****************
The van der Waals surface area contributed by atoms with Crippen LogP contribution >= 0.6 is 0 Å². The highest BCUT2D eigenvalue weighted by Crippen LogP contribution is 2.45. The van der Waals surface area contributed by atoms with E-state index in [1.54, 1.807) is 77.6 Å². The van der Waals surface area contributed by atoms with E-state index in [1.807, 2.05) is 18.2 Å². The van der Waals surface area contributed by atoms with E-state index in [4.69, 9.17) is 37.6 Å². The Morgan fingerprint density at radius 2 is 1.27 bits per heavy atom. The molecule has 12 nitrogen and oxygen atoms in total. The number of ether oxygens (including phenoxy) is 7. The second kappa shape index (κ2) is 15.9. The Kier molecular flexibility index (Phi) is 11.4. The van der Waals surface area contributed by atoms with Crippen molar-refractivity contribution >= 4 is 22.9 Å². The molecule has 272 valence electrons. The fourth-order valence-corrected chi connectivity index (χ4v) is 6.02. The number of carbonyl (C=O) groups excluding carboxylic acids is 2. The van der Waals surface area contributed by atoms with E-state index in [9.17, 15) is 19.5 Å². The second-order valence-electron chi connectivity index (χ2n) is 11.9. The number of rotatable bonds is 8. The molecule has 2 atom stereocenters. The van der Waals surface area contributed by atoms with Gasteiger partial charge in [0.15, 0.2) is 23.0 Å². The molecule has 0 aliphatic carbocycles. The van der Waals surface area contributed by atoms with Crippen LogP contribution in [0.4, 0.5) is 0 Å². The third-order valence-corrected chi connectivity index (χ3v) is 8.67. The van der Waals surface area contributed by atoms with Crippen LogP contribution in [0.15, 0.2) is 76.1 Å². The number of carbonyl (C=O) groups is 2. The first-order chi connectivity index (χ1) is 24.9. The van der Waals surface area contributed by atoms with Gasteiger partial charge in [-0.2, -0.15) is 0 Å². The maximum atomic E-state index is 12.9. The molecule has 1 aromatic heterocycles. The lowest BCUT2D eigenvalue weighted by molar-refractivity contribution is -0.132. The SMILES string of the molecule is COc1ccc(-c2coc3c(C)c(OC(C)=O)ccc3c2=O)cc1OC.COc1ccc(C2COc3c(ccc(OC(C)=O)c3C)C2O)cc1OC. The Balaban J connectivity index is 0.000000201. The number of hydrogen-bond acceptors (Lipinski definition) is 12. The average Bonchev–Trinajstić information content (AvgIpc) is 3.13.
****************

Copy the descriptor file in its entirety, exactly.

The van der Waals surface area contributed by atoms with Crippen LogP contribution >= 0.6 is 0 Å². The highest BCUT2D eigenvalue weighted by Crippen LogP contribution is 2.45. The van der Waals surface area contributed by atoms with E-state index in [1.54, 1.807) is 77.6 Å². The van der Waals surface area contributed by atoms with E-state index in [1.807, 2.05) is 18.2 Å². The van der Waals surface area contributed by atoms with E-state index in [4.69, 9.17) is 37.6 Å². The Morgan fingerprint density at radius 2 is 1.27 bits per heavy atom. The molecule has 12 nitrogen and oxygen atoms in total. The number of ether oxygens (including phenoxy) is 7. The second kappa shape index (κ2) is 15.9. The Kier molecular flexibility index (Phi) is 11.4. The van der Waals surface area contributed by atoms with Crippen molar-refractivity contribution >= 4 is 22.9 Å². The molecule has 272 valence electrons. The fourth-order valence-corrected chi connectivity index (χ4v) is 6.02. The number of carbonyl (C=O) groups excluding carboxylic acids is 2. The van der Waals surface area contributed by atoms with E-state index in [9.17, 15) is 19.5 Å². The second-order valence-electron chi connectivity index (χ2n) is 11.9. The number of rotatable bonds is 8. The molecule has 2 atom stereocenters. The van der Waals surface area contributed by atoms with Gasteiger partial charge in [0.15, 0.2) is 23.0 Å². The molecule has 0 aliphatic carbocycles. The van der Waals surface area contributed by atoms with Crippen LogP contribution in [0.4, 0.5) is 0 Å². The third-order valence-corrected chi connectivity index (χ3v) is 8.67. The van der Waals surface area contributed by atoms with Crippen LogP contribution in [0.15, 0.2) is 76.1 Å². The number of carbonyl (C=O) groups is 2. The first-order chi connectivity index (χ1) is 24.9. The van der Waals surface area contributed by atoms with Gasteiger partial charge in [-0.2, -0.15) is 0 Å². The maximum atomic E-state index is 12.9. The molecule has 1 aromatic heterocycles. The lowest BCUT2D eigenvalue weighted by molar-refractivity contribution is -0.132. The SMILES string of the molecule is COc1ccc(-c2coc3c(C)c(OC(C)=O)ccc3c2=O)cc1OC.COc1ccc(C2COc3c(ccc(OC(C)=O)c3C)C2O)cc1OC. The Balaban J connectivity index is 0.000000201. The number of hydrogen-bond acceptors (Lipinski definition) is 12. The average Bonchev–Trinajstić information content (AvgIpc) is 3.13.